Regular air travel with children is a reality for most expat parents and, unfortunately, fellow passengers aren't always as sympathetic as you might hope to crying children - even less so to children who are playing up or being downright disobedient. Helpless parents are often driven to despair trying to soothe, entertain or discipline their children in the restricted and uncomfortable environment of an aeroplane. Dr Richard Jones, a dad of two and family medicine doctor based in Dubai, shares his guide to help alleviate some of the stress...
Kids will often get ear pain during take-off and landing. Their Eustachian tubes are smaller, so equalisation is less effective than in adults.
It is important if you think your child has or has already been diagnosed with a middle ear infection (otis media) that you do not fly.
If you are unsure or you want to check post-infection that they are ok to fly see your family doctor. If they are blocked up, have a runny nose and/or a cough without an ear infection they are generally ok to fly, but, again, check with your doctor.
What can you do to minimise your child’s ear pain when flying?
- Encourage them to drink water (breast or bottle feed) during the climb after take-off. Swallowing encourages the eustachian tube to open and equalise the middle ear with the cabin pressure.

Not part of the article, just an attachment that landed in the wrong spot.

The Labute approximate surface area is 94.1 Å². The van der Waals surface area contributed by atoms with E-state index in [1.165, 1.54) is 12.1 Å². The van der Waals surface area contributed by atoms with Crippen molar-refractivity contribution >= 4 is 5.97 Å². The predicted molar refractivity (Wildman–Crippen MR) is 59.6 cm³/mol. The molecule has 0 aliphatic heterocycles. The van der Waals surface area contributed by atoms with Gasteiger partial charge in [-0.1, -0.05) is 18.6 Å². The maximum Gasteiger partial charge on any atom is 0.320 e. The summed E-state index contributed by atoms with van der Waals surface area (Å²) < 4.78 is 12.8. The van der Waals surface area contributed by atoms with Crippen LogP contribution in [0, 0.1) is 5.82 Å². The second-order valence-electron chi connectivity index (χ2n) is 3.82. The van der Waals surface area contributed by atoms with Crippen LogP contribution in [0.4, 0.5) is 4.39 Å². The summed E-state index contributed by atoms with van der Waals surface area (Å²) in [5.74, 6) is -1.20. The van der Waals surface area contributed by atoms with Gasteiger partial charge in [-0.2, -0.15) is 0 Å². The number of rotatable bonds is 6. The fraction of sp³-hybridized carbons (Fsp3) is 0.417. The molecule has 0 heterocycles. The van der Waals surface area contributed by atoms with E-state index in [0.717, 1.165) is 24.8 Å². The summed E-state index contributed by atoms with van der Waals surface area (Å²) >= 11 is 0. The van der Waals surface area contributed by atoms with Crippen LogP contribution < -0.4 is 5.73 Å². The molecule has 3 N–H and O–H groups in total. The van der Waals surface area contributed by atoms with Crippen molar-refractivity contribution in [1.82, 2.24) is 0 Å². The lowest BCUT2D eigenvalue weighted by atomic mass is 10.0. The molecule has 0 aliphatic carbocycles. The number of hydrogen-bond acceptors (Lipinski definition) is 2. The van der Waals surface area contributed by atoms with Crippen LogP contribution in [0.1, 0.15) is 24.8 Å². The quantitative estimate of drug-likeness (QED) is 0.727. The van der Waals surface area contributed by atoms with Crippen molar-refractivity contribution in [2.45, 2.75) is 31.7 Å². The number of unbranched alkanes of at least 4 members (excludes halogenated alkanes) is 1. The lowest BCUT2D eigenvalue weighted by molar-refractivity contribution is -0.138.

- Let them suck on sweets, dummies/pacifiers. This encourages equalisation like swallowing.
- If congested try ocean spray or drops (this is simple salt water/saline, not a medication). This can be used in new-borns upwards.
- Otrivin (0.05%) nasal drops. Do not use in children under 1. Apply 2 drops up to twice a day. Pre-take off and just before descent is ok – 4 hours between the doses is fine. This acts as a nasal decongestant which may also help blocked ears.
- Give paracetomol/ibuprofen for pain.
The Sedate Debate
As a parent I used to dread flights with my two children. They are nine and seven years old now and have become ‘good’ travellers over the eight years we have lived overseas. However, having overheard two people engaged in the ‘sedate debate’ while sitting in a coffe shop one day, I thought I’d share some thoughts from both a parent and doctor viewpoint.
In my opinion sedation, with antihistamines, should not be given. Why?
- The first thought a doctor has when prescribing any medication, even something as safe as paracetamol, is risk vs benefit. No medication ‘comes for free’. In other words, side effects can occur. So, the benefit must be significant and/or higher than the potential risk, to justify recommending or prescribing any drug.
- Complications / Unwanted side effects:
- Paradoxical agitation/hyperactivity - Giving an antihistamine, such as Chlorphenamine/Piriton can cause the opposite to sedation. Although this is rare I’m sure you would agree that it would be a nightmare.
- Allergic reaction - Any medication can cause an allergic response, even those drugs used to treat allergies! Again, remember this is very uncommon. Also bear in mind you will likely be at 30,000 feet plus where medical help and appropriate equipment is not accessible.